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NOML (no markup language)

Let's admit it, HTML and Javascript really suck for making applications. They have separate purposes (UI and logic) with no real glue to bind them. Enter jQuery, Backbone, Ember, Angular, React, the list goes on and on. All of these improve the glue, but still rely on some complicated mapping model between the HTML and Javascript.

With NOML there is no HTML (or JSX, or Xml-ish-ness). NOML renders javascript objects into html. This technique allows for dynamic content to be rendered on the fly, modified, and bound with logic, without ever touching HTML. The entire application is written in literal, readable, unconverted Javascript. The glue is solved (chemistry pun intended).

see working examples at

Simple examples

results when noml.render() is called on the object.

ui.span('hello world!');
<span>hello world!</span>

child elements

    ui.span('span 1'),
    ui.span('span 2')
<div><span>span 1</span><span>span 2</span></div>


NOML Element classes have a prop method.

ui.span('welcome to noml').prop({id: 'mySpanId'})
<span id="mySpanId">welcome to noml</span>


since this is javascript to begin with, variables work naturally

var data = {name: 'adam'};
ui.span('my name is ' +
<span>my name is adam</span>

class handling

ui.span('a classy span').class('myClass')
<span class='myClass'>a classy span</span>

the NOML Element class handles de-duping of class names.

ui.span('a very classy span')
    .class('myClass1 myClass3')
    .class('myClass1 myClass2')
<span class='myClass1 myClass2 myClass3'>a very classy span</span>

Class names can be added, removed, or conditional, even after the initial render. All props can be re-synced with the dom using .ref() at creation, and .syncProps() to update.

  • class adds a class
  • unclass removes a class
  • classIf adds the class if condition is true, removes if false.
  • toggle swaps the class based on condition.
  • all classname methods perform de-duping.
const span = ui.span('a re-classed span')
    .class('myClass1 myClass2')
    .classIf(true, 'conditionalClass')
    .toggle(true, 'trueClass', 'falseClass')
    .ref(); // .ref() tells noml to keep a reference. 
// render the span 
// at this point, className='myClass1 myClass2 conditionalClass trueClass' 
    .classIf(false, 'conditionalClass')
    .toggle(false, 'trueClass', 'falseClass')
    .syncProps(); // this will re-sync with the dom. 
// now, className='myClass1 falseClass' 
<span id="_0" class='myClass1'>a re-classed span</span>


NOML will wire to DOM events during render. the Element class wraps a few common events

ui.span('click here').onClick(() => alert('hi!'));

or you can use any other event name

ui.span('mouse enter here').event({mouseenter: () => alert('mouse entered!')})


Noml will render modular ui elements as components that allow for special interaction such as independent re-rendering and promise resolution. to do this, expose a getBody() method.

TODO: make example

you can give the component your own id or noml will auto-assign one so it can reference it for re-rendering, etc.

if your code maintains a reference to this object, the ui can be refreshed later by calling c.render() or c.syncProps(). this technique is best for low-level components where you want immediate response. For most cases, just re-rendering the whole page is much easier to manage. (and should still be very snappy)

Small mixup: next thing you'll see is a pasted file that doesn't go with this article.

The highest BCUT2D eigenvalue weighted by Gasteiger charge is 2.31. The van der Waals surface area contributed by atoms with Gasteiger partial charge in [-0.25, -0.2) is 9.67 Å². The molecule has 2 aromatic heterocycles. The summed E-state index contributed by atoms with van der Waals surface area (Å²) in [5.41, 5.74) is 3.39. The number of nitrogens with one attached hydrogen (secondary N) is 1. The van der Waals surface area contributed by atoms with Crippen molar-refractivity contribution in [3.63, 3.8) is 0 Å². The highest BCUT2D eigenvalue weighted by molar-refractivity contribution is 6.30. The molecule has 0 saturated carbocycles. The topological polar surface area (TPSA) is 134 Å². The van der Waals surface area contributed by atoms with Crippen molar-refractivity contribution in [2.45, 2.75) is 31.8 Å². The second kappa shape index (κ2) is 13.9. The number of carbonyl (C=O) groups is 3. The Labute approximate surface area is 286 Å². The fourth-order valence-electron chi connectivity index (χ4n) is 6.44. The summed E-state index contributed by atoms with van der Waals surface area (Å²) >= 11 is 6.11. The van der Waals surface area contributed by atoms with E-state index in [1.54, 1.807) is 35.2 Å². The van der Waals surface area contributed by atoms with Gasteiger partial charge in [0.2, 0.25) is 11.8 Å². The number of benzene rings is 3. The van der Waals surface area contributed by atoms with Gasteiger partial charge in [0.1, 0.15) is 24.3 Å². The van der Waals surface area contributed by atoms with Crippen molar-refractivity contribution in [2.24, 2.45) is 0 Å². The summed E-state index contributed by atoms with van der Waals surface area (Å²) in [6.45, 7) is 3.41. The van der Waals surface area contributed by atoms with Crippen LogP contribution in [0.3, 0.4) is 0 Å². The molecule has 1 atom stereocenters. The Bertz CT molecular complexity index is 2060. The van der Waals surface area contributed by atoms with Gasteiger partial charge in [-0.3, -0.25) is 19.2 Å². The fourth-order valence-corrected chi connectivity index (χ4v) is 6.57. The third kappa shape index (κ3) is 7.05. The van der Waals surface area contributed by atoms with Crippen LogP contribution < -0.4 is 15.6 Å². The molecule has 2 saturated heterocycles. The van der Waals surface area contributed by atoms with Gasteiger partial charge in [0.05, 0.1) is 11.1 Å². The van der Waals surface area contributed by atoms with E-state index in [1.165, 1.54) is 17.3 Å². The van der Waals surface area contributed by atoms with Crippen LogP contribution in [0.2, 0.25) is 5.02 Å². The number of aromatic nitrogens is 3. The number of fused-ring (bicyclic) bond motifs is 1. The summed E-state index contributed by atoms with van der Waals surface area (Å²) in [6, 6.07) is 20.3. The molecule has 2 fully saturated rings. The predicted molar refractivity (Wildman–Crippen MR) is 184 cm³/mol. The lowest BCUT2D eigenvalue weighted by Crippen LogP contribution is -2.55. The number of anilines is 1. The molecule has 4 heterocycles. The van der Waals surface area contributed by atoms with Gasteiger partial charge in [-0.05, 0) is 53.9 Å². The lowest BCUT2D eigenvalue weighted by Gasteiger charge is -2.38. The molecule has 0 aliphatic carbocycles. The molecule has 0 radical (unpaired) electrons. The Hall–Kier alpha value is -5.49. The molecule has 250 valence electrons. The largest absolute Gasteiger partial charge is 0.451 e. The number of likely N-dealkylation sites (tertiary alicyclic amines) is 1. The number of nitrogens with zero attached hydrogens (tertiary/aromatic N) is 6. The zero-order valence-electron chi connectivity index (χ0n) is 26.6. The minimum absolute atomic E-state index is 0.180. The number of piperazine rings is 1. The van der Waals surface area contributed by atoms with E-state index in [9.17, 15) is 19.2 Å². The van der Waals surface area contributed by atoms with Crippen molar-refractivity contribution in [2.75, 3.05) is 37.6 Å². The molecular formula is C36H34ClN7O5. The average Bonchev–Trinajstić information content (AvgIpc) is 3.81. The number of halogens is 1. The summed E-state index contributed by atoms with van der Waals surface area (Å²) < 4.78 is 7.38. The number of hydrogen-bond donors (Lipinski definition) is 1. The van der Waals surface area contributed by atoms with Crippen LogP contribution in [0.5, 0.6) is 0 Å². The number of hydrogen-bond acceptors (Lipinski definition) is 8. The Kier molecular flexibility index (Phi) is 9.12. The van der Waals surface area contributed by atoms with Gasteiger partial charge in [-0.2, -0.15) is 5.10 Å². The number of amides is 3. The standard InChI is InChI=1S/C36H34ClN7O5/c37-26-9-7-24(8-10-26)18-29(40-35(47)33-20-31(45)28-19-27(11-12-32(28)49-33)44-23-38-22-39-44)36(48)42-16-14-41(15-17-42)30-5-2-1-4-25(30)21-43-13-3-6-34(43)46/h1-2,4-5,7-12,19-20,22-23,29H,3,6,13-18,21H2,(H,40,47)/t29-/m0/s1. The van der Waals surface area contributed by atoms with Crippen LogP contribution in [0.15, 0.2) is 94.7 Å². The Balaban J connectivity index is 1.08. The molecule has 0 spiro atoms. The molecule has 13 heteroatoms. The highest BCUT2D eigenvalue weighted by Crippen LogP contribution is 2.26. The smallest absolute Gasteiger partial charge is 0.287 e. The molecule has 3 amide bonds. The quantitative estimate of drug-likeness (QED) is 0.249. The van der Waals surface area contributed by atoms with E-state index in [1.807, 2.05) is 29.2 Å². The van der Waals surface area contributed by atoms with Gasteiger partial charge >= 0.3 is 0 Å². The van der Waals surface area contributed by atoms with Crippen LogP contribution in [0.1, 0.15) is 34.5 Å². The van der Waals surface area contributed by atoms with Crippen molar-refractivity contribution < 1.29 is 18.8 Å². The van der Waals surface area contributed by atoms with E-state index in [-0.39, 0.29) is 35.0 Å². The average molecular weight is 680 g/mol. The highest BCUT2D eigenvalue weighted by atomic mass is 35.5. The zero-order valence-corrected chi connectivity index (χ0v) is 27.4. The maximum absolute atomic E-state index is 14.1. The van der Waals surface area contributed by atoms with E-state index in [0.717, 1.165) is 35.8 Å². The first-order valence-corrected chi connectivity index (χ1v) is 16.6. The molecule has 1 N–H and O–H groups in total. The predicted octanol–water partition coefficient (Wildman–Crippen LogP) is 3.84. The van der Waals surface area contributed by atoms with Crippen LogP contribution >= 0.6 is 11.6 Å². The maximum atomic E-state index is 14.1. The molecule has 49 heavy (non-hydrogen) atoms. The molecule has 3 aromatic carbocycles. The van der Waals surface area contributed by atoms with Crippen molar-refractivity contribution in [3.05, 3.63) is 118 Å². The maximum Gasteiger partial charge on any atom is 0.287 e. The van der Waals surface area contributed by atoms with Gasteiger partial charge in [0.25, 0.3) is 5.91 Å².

Asynchronous component loading

to make loading, ready, and failure states, simply return a promise from getBody and expose a getLoadingBody() method. noml will re-render the ui when the promise is resolved or fails.

    getBody() {
        return Promise.resolve(span('this is a resolved promise'));
    getLoadingBody() {
        return span('loading');

'loading' will render until the promise is resolved.

<component id="_0"><span>this is a resolved promise</span></component>

Reading input data

To keep the abstraction away from html, the best way to read user input is by mapping it back to your javascript data objects. You can do this with the change or other similar element events. Noml will wire up native dom element events if you begin a property with $. Another option is to give the element a unique id and find it later.

TODO: make example


Noml also uses javascript to define CSS (optional). The general format is as follows:

    id: {
        class: {
            property: value,
            state: {
                property: value, ...
            }, ...
        }, ...
    }, ...

Noml uses and c.getStyle() to maintain the composite css object. Class names can be prepended with $ in place of . when desired (other selectors work in place of class name). Included examples show techniques to define and override default styles.

    getDefaultStyle() {
    return {
      $clickable: {
        cursor: 'pointer',
        ':hover': {
                    'text-decoration': 'underline'
#page .clickable {
#page .clickable:hover {

Putting it all together

That is the extent of the Noml library itself. This leaves a lot of room for project architecture around it. Here is a basic example of how to begin:

start with a simple html file:

<!DOCTYPE html>
    <script type="text/javascript" src="readme.js"></script> 
    <title>Noml example</title>

and a simple js file:

import {renderPage, ui} from 'noml';
window.onload = bodyOnLoad();
function bodyOnLoad() {
    renderPage(ui.span("my first noml app"));

The included example shows a technique of structuring an application with ui, data, logic, and state all managed.